Archikulture Digest
Million Dollar Quartet

Million Dollar Quartet

by Colin Escott and Floyd Mutrux

Orlando Shakes • Orlando, Florida

Directed by Jason Parrish

Staring Jeremy Sevelovitz, Bart Mather, Nat Zegree, John Rochette

Return to that magical night in 1956 when five of the top rock and rollers met up at Sun Records for the very last time.

Sure, rock and roll is the Devil’s music, but have you ever gotten any action after singing “What a Friend We Have in Jesus?” If you want to be fruitful and multiply like the Bible says, you need a little sin action in the air.

It’s the 4th of December, 1956, and all the hit makers are hanging out at Sam Phillips’s (John Gardiner) Sun Records Studio, writing a few tunes, drinking a few beers, and baring a few souls. Churches are preaching against Rock and Roll from the rooftops, and kids are dancing to it in the streets and GASP! enjoying the music black artists put out. We’re also right on the edge of some key recording contract date expirations, and tension fills the room.

Sam Phillips (Gardiner) runs Sun, it’s a small label in the old mechanic’s garage, but it has made some of the most iconic tunes of the 20th century. Jerry Lee Lewis (Zegree) has the experience and passion for sales. Johnny Cash (Mather) and Carl Perkins (Sevelovitz) Elvis Presley (Rochette) agonizes over sliding from church-approved gospel to a more sexy blues-oriented rock and roll. That’s when Jerry Lee Lewis (Zegree) drops in looking for a gig. This guy is the keyboard virtuoso, he literally plays while standing on his head. Zegree performs this bit of gymnastics over and over again, and it gets the crowd on its feet, no small feat for this seasoned theater audience — and this has GOT to be murder on his cartilage. Acting as agent provocateur is the outstanding Dyanne (Lauren Culver), she arrives to ask all the awkward questions lingering underfoot and artfully ignored by the macho hormones on stage.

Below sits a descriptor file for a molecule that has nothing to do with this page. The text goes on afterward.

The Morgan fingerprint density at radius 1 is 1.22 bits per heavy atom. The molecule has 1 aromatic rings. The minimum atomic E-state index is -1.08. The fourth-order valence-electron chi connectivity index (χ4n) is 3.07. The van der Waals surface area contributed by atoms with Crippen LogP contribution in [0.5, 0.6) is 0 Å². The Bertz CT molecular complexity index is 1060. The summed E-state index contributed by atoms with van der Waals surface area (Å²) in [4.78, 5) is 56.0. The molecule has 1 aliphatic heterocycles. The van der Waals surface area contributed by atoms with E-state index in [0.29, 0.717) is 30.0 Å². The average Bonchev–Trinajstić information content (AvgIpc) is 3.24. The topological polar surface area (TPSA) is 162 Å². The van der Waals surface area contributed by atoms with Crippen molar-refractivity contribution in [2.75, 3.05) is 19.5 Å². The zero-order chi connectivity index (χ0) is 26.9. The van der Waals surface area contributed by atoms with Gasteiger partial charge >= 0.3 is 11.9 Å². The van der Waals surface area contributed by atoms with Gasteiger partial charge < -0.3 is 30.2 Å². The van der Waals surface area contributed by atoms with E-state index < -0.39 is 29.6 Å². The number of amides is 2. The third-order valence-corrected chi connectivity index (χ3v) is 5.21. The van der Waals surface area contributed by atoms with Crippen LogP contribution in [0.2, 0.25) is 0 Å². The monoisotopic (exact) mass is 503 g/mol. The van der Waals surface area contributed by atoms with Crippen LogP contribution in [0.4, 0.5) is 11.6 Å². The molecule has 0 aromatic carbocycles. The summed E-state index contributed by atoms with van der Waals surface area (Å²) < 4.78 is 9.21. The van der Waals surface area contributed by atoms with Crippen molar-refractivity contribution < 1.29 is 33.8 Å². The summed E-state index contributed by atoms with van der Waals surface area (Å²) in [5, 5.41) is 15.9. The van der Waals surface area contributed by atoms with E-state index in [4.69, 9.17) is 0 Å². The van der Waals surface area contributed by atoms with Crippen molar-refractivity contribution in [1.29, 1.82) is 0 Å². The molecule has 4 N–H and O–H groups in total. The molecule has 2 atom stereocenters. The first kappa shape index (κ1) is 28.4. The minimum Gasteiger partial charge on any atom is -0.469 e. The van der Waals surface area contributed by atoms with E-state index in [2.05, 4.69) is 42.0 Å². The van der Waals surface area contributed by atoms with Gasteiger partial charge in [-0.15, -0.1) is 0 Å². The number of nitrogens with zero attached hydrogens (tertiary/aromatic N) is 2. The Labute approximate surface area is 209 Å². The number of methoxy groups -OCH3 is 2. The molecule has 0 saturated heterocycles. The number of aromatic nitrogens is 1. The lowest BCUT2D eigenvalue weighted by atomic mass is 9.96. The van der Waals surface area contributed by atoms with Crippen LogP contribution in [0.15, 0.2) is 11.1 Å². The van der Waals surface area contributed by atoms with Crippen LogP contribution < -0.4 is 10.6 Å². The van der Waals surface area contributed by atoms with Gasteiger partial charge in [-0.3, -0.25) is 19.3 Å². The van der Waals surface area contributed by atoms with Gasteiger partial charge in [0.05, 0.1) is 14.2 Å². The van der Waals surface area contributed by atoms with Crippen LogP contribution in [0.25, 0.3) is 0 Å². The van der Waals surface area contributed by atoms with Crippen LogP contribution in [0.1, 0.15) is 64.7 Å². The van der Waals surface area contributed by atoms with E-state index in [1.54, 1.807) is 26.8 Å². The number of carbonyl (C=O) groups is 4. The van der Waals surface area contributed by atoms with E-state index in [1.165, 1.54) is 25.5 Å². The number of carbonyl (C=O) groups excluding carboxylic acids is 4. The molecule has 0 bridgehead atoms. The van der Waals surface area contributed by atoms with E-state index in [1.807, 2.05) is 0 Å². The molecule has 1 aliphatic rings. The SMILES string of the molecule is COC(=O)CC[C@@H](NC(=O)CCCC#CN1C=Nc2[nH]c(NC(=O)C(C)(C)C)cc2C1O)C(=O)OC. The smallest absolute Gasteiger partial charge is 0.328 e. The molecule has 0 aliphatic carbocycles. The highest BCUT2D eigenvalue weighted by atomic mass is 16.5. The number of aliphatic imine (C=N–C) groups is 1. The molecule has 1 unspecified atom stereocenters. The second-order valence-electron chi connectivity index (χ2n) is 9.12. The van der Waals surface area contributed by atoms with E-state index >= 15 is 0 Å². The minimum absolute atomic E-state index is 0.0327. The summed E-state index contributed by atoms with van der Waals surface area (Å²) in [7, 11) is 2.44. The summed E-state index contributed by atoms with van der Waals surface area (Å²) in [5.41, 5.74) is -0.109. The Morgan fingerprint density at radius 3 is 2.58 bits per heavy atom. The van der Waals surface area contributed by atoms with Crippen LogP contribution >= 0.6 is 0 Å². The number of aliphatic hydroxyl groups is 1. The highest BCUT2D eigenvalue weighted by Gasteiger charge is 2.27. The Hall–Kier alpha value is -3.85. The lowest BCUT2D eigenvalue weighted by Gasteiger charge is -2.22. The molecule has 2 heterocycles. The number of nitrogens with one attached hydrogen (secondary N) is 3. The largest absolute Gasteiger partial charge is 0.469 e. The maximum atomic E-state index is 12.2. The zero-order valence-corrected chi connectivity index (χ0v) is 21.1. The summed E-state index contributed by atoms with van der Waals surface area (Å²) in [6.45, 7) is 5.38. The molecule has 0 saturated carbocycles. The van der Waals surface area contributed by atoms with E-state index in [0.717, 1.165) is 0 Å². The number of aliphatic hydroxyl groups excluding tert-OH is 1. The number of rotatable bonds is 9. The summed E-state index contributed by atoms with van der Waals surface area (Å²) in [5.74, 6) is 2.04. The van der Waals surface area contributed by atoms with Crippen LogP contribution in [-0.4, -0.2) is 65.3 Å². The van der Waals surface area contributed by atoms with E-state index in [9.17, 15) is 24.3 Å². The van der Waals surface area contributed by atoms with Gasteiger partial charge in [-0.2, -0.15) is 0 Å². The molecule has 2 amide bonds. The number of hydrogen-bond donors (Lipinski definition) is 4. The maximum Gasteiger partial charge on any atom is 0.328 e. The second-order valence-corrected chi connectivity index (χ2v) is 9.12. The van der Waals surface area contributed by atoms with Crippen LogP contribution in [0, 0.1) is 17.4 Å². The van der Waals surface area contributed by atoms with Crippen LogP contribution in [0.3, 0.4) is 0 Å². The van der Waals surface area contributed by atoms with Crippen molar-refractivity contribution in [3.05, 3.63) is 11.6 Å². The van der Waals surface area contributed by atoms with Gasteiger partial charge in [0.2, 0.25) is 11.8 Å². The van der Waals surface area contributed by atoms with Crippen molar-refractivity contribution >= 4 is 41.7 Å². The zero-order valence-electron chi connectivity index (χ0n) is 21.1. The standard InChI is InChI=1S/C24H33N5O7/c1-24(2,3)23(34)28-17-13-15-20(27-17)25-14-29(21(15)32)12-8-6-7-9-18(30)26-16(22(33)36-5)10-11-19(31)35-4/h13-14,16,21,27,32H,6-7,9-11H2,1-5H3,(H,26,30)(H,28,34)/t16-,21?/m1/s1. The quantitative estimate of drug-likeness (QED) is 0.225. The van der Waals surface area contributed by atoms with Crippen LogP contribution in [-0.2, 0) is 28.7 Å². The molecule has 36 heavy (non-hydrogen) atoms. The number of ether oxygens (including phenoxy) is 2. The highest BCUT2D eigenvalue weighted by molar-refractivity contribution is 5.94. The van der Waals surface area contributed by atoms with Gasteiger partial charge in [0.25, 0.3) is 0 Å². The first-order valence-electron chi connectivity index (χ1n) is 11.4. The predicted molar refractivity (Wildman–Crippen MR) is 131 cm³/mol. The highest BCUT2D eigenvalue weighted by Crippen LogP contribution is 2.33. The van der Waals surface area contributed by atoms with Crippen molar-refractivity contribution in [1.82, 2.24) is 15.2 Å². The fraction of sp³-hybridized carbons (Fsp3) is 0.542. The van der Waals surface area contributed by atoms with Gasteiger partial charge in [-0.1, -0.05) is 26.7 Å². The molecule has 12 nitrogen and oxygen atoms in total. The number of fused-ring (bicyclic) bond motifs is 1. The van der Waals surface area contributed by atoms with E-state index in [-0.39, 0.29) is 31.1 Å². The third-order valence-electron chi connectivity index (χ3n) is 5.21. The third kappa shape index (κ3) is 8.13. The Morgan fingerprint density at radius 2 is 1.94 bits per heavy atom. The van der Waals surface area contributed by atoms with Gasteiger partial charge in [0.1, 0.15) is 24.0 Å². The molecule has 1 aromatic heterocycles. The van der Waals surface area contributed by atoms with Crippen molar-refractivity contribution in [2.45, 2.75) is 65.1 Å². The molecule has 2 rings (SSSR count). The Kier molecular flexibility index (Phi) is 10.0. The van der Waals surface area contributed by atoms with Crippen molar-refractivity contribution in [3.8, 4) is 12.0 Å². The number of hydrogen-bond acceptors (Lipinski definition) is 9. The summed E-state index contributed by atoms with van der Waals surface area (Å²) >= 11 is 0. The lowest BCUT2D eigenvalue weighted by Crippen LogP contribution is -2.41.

And what a stage it is! The light show alone is worth at least a five spot to watch, and while it’s outstanding from a technical showman point of view, it also steers you right to where the director, Jason Perrish, wants you to look. He could have popped an elephant up through the lift if he wanted, assuming they could store and feed an elephant somewhere backstage. The one improbable plot point is getting all these superstars in one place at one time, but that’s the easy historical part. Sun Records was the Memphis label that could see across racial lines and make the socially verboten race music acceptable to young, white record buyers. True, the big labels were getting hip to the trend, and while Sun had stars, RCA had the simoleons and the distribution network and it was inevitable Sun would lose the war.

So what should you take away from this evening of excellence? Black music was already taking over the post WWII musical scene, and while parents and pulpits swore the music would send their kids to hell, God ultimately capitulated — but then he made christian rock, and I’ll let you jump to your own conclusions.

Orlando Shakes


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